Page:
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    Jean-Baptiste Del Amo’s novel of industrial farming says more about the humans than the cattle.

    Aaron Robertson

    November 9, 2020, 10:00am

    Next in our series of interviews with the shortlisted nominees for the 2020 Albertine Prize is Jean-Baptiste Del Amo, author of Animalia (translated from the French by Frank Wynne).

    Del Amo’s visits to industrial livestock farms compelled him to write his celebrated, unsparing novel of capitalistic excess and wounded humanity.

    “After vaccination the piglets are heedlessly tossed onto the ground,” Del Amo wrote of one of these visits in Lit Hub earlier this year. “Some are injured by the fall, their snouts or tongues bleed, they struggle to their feet. Urging them on with kicks, the farmer herds them down a narrow passageway towards new gates, new buildings. Then we go back to the farrowing house to collect another load.”

    Animalia is the first Del Amo novel to be translated into English (in France, he has published four novels). He says that one of the surprises of his reception in the US was how Animalia spurred discussions of animal rights. He insists that this is a story about humanity and inhumanity, in which a “system of production and of exploitation distances us from the better part of ourselves.”


    In Animalia, you take a somber view of the countryside and of a small family farm becoming industrial agriculture.  Could you tell us a little more about the framework that you’ve chosen for this novel?

    In beginning to work on this novel, I wanted above all to tell a family history, a story of passing on from one generation to another, particularly the transmission of violence.

    At this time, I had the opportunity to visit industrial livestock farms and for me the experience was so alarming and impactful that it seemed obvious to me that it should be the framework for this story, that the farming of livestock and its evolution could be a mirror held up to my characters and their insanity.

    Eléonore’s family is held in an incredible spiral of violence. In this environment the animals, like the people, lose a bit of their freedom each day. Have Eléonore and her family also lost part of their humanity, and if this farm reflects our world, have we lost part of our humanity?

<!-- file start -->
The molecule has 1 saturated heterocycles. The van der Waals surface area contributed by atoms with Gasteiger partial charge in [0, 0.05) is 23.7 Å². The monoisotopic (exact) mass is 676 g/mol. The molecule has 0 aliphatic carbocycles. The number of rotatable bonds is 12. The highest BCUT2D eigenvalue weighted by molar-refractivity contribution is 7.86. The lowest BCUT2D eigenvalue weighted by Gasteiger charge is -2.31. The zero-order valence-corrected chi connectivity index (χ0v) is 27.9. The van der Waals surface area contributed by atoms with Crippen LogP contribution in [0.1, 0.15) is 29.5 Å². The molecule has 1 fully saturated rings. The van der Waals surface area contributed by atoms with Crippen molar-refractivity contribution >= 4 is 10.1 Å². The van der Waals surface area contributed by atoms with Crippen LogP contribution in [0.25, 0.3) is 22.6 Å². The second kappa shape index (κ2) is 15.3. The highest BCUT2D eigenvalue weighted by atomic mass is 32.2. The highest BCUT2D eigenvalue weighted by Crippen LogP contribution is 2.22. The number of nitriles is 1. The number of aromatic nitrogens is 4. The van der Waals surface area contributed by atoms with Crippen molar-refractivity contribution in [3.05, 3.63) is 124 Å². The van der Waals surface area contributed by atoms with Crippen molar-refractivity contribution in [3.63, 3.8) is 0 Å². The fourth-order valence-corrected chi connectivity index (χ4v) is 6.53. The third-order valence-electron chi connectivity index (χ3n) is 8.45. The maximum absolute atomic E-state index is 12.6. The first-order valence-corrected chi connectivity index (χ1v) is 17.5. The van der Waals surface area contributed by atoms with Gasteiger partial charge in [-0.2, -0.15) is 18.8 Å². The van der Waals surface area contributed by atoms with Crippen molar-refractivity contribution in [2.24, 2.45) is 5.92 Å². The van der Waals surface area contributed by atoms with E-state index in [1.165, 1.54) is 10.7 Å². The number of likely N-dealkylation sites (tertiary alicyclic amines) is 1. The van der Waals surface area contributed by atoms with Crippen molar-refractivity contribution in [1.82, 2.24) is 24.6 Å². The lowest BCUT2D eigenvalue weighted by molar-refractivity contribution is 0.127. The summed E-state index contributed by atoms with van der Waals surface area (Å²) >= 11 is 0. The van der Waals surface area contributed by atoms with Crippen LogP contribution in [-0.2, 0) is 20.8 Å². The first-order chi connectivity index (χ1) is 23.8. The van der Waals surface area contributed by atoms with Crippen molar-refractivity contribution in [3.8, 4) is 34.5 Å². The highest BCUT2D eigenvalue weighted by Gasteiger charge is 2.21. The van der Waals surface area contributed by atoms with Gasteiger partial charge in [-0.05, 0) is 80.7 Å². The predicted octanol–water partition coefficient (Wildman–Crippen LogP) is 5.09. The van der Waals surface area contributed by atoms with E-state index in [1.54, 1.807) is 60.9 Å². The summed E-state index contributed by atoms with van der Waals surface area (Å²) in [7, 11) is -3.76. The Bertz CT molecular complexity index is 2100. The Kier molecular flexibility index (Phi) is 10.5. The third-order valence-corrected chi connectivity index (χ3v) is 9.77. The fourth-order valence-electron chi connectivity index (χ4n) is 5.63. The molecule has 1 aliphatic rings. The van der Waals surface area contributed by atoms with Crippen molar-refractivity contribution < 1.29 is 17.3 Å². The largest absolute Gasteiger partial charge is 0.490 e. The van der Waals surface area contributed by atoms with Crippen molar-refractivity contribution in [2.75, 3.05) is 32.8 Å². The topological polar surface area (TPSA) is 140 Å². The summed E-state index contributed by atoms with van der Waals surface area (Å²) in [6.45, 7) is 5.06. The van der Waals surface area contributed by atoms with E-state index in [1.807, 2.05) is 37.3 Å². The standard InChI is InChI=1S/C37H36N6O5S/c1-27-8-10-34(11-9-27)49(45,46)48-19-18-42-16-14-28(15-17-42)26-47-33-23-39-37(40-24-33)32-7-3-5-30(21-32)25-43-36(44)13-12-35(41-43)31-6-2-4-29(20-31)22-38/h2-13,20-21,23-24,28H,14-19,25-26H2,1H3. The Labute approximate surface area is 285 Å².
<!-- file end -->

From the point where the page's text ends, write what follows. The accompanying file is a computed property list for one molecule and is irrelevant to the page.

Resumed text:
If by “humanity” we mean the ensemble of elements that characterize our species, one could argue that violence itself is intrinsic to our kind and that livestock farming is only one of its numerous manifestations. This novel poses other questions in going back to the scenes that would be foundational to the violence of this family.

    On the other hand, if by “humanity” we mean a form of goodwill towards fellow humans and other living creatures that would be unique to humankind, and if this farm becomes the symbol of unrestrained capitalism, it seems to me that one can effectively say that this system of production and of exploitation distances us from the better part of ourselves.

    Your characters expend an absurd amount of energy to simply survive in a time when a life has little worth. Could they exist otherwise in their circumstances?

    What I wrote is no other than an essay in reality and I truly consider myself as a novelist. For that matter, the writing of the essay followed that of the novel and Animalia remains for me a pure work of fiction and not a thesis or activist writing. It is a novel that appears to me to speak more about the human condition that the condition of animals.

    That is to say, I believe that fiction offers the possibility of immersion, of feeling, of a poetic and therefore physical experience through reading, which an essay doesn’t allow for in remaining factual or analytical.

    You recently came to the United States for the promotion of Animalia. How was the book received in the US and in France? Did it provoke questions that you found intriguing?

    This was my first novel published in the US, so people were discovering me through this book. In France, it was my fourth and readers already followed me for the past ten years. I am always surprised by the way that a book is perceived. During the entire writing process, it is a very personal, interior experience, and suddenly the writing finds itself on display, for the appreciation and interpretation of others.

    It’s at once exhilarating and terrifying. Animalia elicited numerous commentaries on the question of animal rights, which I found really intriguing because, as I said earlier, for me it will always resolutely be a book about our humanity.

    What is the best piece of literary advice that you have received?

    I never received any.

    What book can you not stop re-reading?

    In Search of Lost Time by Marcel Proust and Leaves of Grass by Walt Whitman.

    Who are contemporary writers that you admire?

    Cormac McCarthy, David Wojnarowicz, Samuel R. Delany, Hubert Selby Jr., Elfriede Jelinek, Marie Ndiaye, Antonio Lobo Antunes, to name a few.

    If you had the possibility to make anyone read your book, who would it be?

    My grandfather.

    How do you combat blank page syndrome?

    By trying to fill the page by any means necessary, or by giving up entirely and doing something else.

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